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What Lenovo’s recent announcement means for Linux and the open source community

Lenovo is now tossing some serious support behind Linux. Read Jack Wallen’s take on this announcement.

Lenovo 2020 has done everything it can to rob of us joy and progress. It seems there’s some new bit of news that deflates all hope and sucks the wind out of our sails. But then, we get the slightest glimmer of good news and, no matter how insignificant it may seem in the grand scheme of things, we hold onto like it like it was a pot of gold at the end of every rainbow in the sky.

Such is the case when Lenovo made the announcement that they were broadening their support for desktop Linux. 

You read that right, Lenovo is about to support Linux on the desktop, in a big way.

To be clear, this comes on the heels of a number of new Linux desktop support news. This year we’ve seen the rise of Purism, Tuxedo Computers, Pine64, Juno Computers, Vikings, Dell’s continued support with the XPS Dev edition laptop and the Precision line, and now Lenovo.

But Lenovo is taking this one step further by offering full certification and support across their entire line of workstations. 

Again, you read that right. The entire line of Lenovo’s workstations will be certified to run Linux. On top of that, they’ll be selling both ThinkStation PCs and ThinkPad P Series laptops with either Ubuntu or Red Hat Enterprise Linux preinstalled. To sweeten the deal further, this isn’t just one model in each line, it’s every single model.

Lenovo is also including full web support as well as dedicated Linux forums, configuration support, and more.

This is a tectonic shift in the landscape. This is a massive company showing serious support for both Ubuntu Linux and Red Hat Enterprise Linux. 

Rob Herman, the general manager of the Executive Directory Workstation & Client AI Group at Lenovo, put it simply when he said, “More than 250 million computers are sold each year and NetMarketShare reports that 2.87%—roughly 7.2 million users—are using those computers to run Linux.”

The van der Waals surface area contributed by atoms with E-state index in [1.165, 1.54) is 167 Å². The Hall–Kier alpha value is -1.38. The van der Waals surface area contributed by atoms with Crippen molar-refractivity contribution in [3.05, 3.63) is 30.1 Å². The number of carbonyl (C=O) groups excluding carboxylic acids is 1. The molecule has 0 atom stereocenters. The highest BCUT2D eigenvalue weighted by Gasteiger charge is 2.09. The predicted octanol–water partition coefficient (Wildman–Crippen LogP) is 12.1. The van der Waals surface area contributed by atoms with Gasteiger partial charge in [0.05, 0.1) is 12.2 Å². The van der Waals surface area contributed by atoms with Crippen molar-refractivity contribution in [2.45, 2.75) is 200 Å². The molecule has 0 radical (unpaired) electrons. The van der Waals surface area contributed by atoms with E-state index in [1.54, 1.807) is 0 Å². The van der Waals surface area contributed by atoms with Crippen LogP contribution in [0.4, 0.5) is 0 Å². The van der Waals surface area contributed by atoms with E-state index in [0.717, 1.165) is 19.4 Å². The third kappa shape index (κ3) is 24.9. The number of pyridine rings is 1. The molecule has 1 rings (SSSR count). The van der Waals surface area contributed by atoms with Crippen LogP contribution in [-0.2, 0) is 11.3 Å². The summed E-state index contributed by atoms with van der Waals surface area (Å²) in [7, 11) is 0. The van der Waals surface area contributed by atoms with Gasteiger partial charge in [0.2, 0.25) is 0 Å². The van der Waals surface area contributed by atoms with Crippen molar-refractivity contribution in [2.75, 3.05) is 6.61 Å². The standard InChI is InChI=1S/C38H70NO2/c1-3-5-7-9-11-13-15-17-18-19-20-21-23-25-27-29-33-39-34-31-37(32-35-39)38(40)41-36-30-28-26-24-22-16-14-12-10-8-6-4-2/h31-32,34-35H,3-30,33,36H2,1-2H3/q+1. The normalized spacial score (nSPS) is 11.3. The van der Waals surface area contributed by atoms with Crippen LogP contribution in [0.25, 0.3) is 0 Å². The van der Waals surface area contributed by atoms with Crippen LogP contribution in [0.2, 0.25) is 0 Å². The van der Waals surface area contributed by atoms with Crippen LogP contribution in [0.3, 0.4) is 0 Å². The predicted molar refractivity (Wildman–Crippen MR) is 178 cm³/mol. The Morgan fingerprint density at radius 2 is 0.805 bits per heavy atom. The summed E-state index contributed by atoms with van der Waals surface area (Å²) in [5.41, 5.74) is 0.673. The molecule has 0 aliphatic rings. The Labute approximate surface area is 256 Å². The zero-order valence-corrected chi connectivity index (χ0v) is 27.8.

Numbers don’t lie and Lenovo is smart in looking at the number instead of the percentage. 7.2 million users isn’t a blip, it’s a fact.

Has bigger news for Linux come through the pipe in recent history? Not that I can remember. And this comes on the heels of Linux already seeing a rise in desktop market share.

But I have to confess, I’m a bit torn on this.

Before you react, let me explain.

A bit of preface

In the grand scheme of things, the Lenovo news is an incredible windfall for Linux and open source. It puts an end to the days of being the underdog. Linux is now accepted by the biggest PC OEMs on the planet. That can no longer be disputed–it’s fact.

But, what then happens to all the smaller vendors? System76, Zareason, Purism, Tuxedo Computers, Vikings–all of these businesses that have been tirelessly supporting open source and selling outstanding hardware pre-installed with Linux. Thing is, with the likes of Lenovo offering Linux-based hardware, those smaller companies might not be able to compete.

Or can they?